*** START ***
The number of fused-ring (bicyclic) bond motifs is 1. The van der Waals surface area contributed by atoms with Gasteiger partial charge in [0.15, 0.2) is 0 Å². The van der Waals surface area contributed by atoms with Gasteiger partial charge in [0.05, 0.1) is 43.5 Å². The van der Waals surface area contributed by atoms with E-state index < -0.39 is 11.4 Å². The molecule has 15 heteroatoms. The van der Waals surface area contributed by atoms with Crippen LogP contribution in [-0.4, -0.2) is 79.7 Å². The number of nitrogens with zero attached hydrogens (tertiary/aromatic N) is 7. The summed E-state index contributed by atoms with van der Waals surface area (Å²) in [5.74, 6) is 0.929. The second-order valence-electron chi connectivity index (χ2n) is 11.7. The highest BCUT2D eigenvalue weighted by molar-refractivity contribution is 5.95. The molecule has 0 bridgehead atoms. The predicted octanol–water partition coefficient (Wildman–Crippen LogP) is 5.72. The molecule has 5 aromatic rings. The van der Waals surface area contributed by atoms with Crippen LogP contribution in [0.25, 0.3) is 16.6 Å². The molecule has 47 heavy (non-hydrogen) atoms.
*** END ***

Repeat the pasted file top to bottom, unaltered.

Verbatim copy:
The number of fused-ring (bicyclic) bond motifs is 1. The van der Waals surface area contributed by atoms with Gasteiger partial charge in [0.15, 0.2) is 0 Å². The van der Waals surface area contributed by atoms with Gasteiger partial charge in [0.05, 0.1) is 43.5 Å². The van der Waals surface area contributed by atoms with E-state index < -0.39 is 11.4 Å². The molecule has 15 heteroatoms. The van der Waals surface area contributed by atoms with Crippen LogP contribution in [-0.4, -0.2) is 79.7 Å². The number of nitrogens with zero attached hydrogens (tertiary/aromatic N) is 7. The summed E-state index contributed by atoms with van der Waals surface area (Å²) in [5.74, 6) is 0.929. The second-order valence-electron chi connectivity index (χ2n) is 11.7. The highest BCUT2D eigenvalue weighted by molar-refractivity contribution is 5.95. The molecule has 0 bridgehead atoms. The predicted octanol–water partition coefficient (Wildman–Crippen LogP) is 5.72. The molecule has 5 aromatic rings. The van der Waals surface area contributed by atoms with Crippen LogP contribution in [0.25, 0.3) is 16.6 Å². The molecule has 47 heavy (non-hydrogen) atoms.